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FRANCIS LANCELOTT, ESQ. Queens of England. Vol.1.


Sir John Froissart's Chronicles of England, France, Spain and the Ajoining Countries from the latter part of the reign of Edward II to the coronation of Henry IV in 12 volumes 

Chronicles of Enguerrand De Monstrelet (Sir John Froissart's Chronicles continuation) in 13 volumes 

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Queens of England. Vol.1.
page 337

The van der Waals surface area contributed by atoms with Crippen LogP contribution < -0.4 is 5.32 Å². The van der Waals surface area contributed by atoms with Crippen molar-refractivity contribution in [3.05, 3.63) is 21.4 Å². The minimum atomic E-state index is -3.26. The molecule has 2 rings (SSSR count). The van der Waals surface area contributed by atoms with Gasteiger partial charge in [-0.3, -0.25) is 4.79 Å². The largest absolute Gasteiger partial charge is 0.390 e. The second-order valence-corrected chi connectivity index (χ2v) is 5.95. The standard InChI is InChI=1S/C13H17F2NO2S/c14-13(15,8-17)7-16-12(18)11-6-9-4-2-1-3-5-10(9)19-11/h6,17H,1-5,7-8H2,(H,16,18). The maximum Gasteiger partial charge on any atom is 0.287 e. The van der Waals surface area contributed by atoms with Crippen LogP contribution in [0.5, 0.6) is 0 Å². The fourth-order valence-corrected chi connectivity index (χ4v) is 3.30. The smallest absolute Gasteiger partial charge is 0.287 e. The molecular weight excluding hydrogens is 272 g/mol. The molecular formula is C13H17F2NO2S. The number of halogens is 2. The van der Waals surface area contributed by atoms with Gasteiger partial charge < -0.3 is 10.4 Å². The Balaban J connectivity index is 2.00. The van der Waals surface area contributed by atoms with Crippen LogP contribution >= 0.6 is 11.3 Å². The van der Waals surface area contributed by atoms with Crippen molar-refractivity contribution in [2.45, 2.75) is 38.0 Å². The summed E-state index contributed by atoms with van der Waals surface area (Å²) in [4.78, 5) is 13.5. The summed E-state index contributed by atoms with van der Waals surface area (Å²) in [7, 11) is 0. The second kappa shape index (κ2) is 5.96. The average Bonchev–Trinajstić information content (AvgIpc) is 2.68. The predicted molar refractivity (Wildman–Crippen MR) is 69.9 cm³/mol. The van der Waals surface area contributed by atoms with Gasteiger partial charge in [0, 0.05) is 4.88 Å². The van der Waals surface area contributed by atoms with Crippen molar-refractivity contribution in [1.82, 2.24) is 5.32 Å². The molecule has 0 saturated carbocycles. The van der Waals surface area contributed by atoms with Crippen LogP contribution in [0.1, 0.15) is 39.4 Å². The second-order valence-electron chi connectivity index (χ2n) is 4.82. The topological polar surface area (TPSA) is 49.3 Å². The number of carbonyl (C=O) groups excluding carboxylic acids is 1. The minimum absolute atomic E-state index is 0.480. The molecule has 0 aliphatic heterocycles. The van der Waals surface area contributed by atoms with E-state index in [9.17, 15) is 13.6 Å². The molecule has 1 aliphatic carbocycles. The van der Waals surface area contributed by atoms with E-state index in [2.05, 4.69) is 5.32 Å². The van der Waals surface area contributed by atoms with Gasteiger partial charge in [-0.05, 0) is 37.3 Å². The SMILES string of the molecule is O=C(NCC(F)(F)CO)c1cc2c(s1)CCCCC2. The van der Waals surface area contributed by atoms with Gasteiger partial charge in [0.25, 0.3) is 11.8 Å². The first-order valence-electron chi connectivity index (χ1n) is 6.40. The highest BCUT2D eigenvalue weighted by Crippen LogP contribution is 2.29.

vìnce received him with joy, as the real Duke of York, and the rightful heir to the English throne, and gave him a guard suitable to that dignity. The English, ever ready to revolt, gave credit to this new imposture. Those who were tbe King's former favourites, and had contributed to place him on the throne, took the lead in the conspiracy, and were joined by all who, from a love of novelty, the goadings of poverty, or a blind attachment to their leaders, were anxious for a change. Whilst the King's enemies were thus combining to involve the kingdom in civil war, he himself was no less intent upon preventing the threatened danger. He endeavoured to undeceive the people, first, by making it evident that the Duke of York was really dead, and by punishing his murderers ; and, next, by ascertaining the parentage and personal history of the pretender. The last of these projects was not easily accomplished. But Henry, at length, won over Sir Robert Clifford, who was then accompanying the pretender in Flanders, and had been entrusted with his and the Duchess's secrets. Clifford, after informing the King with the designs of the conspirators, presented him with a list of their names. At the head of this list stood Lord Stanley, who, on being arrested, confessed his guilt, and suffered the punishment of decapitation. In this emergency, the pretender sailed from Flanders, with a tew hundred adherents, and whilst Henry, accompanied by Elizabeth, was on a visit to his mother, at Latham, in Lancashire, made a descent in the neighbourhood of Deal ; but, being driven back by the inhabitants, he sailed to Ireland. The Irish, however, would not rise in his cause, nor did fortune seem to smile upon him till he entered Scotland, when the young Scotch King, James the Fourth, received him with favour, acknowledged the justice of his pretensions, and shortly afterwards gave him in marriage Katherine Gordon, daughter of the Earl of Huntley, and second cousin to Henry the Seventh, one of the most beautiful and accomplished women of her lime. The Scotch King, believing that, upon Perkin's first appearance in England, all the Yorkists would rise in his favour, crossed the border with powerful forces, and proclaimed the young adventurer wherever he went ; but, to bis disappointment, no one would second his claims, and Perkin was compelled to retreat back to Edinburgh, where he remained till about the month of September, 1497, when he departed from Edinburgh, with four ships, and about one hundred and thirty companions. Perkin had now for five years continued to alarm the King and fill the mind of the Queen with gloomy forebodings. France, Flanders, Ireland, and Scotland had acknowledged him as lawful heir to the throne of England, and he had made some bold attempts to second his pretensions. The time at length arrived when he was to act in England tbe part he had so successfully performed elsewhere. Some months previously, there had been an insurrection in Cornwall. When the taxes granted by Parliament for the defence of the northern marches were levied upon the men of Cornwall, they refused to pay them; and as every insurrection was now followed with a project of dethroning the King, they marched with one Flammock, a lawyer, Michael Joseph, a farrier, and Lord Audley, at their head, directly to London, and encamped at Blackbeath, where the King's forces attacked them, killed two thousand of them on the spot, and forced the rest to surrender at discretion. Lord Audley and the ringleaders were executed ; but the rest, to the number of four thousand, were pardoned, and permitted to return homo again in safety. This lenity, however, was not appreciated by the rude men of Cornwall, They attributed it to fear, and, upon returning home, persuaded their friends that the whole country was ready to take up arms in vindication of their quarrel. It was now, therefore, determined to send for Perkin Warbeck, who was then in Ireland, to act as their leader. Perkin accepted the invitation, and taking ! upon himself the title of Richard the I Fourth, published a proclamation against

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